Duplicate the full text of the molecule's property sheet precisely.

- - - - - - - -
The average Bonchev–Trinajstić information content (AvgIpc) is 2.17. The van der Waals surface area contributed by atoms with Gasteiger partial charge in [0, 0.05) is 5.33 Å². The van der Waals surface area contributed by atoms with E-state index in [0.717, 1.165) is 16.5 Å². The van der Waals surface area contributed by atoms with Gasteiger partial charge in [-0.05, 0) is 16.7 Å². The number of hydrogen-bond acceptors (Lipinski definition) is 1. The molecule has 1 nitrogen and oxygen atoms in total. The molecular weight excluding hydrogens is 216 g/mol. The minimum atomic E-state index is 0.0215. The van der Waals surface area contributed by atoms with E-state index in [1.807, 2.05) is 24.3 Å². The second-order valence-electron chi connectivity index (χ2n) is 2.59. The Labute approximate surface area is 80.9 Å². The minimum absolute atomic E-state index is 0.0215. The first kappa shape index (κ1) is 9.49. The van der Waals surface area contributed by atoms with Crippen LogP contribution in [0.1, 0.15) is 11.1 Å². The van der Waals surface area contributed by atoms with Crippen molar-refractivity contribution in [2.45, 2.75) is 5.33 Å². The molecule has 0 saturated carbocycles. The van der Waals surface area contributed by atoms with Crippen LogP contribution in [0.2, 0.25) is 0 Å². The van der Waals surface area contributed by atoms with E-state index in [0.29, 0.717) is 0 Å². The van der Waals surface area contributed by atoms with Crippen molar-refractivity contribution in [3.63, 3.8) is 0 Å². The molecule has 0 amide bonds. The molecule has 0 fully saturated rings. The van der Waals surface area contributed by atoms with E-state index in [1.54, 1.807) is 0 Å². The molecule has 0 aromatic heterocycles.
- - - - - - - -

The average Bonchev–Trinajstić information content (AvgIpc) is 2.17. The van der Waals surface area contributed by atoms with Gasteiger partial charge in [0, 0.05) is 5.33 Å². The van der Waals surface area contributed by atoms with E-state index in [0.717, 1.165) is 16.5 Å². The van der Waals surface area contributed by atoms with Gasteiger partial charge in [-0.05, 0) is 16.7 Å². The number of hydrogen-bond acceptors (Lipinski definition) is 1. The molecule has 1 nitrogen and oxygen atoms in total. The molecular weight excluding hydrogens is 216 g/mol. The minimum atomic E-state index is 0.0215. The van der Waals surface area contributed by atoms with E-state index in [1.807, 2.05) is 24.3 Å². The second-order valence-electron chi connectivity index (χ2n) is 2.59. The Labute approximate surface area is 80.9 Å². The minimum absolute atomic E-state index is 0.0215. The first kappa shape index (κ1) is 9.49. The van der Waals surface area contributed by atoms with Crippen LogP contribution in [0.1, 0.15) is 11.1 Å². The van der Waals surface area contributed by atoms with Crippen molar-refractivity contribution in [2.45, 2.75) is 5.33 Å². The molecule has 0 saturated carbocycles. The van der Waals surface area contributed by atoms with Crippen LogP contribution in [0.2, 0.25) is 0 Å². The van der Waals surface area contributed by atoms with E-state index in [0.29, 0.717) is 0 Å². The van der Waals surface area contributed by atoms with Crippen molar-refractivity contribution in [3.63, 3.8) is 0 Å². The molecule has 0 amide bonds. The molecule has 0 fully saturated rings. The van der Waals surface area contributed by atoms with E-state index in [1.54, 1.807) is 0 Å². The molecule has 0 aromatic heterocycles.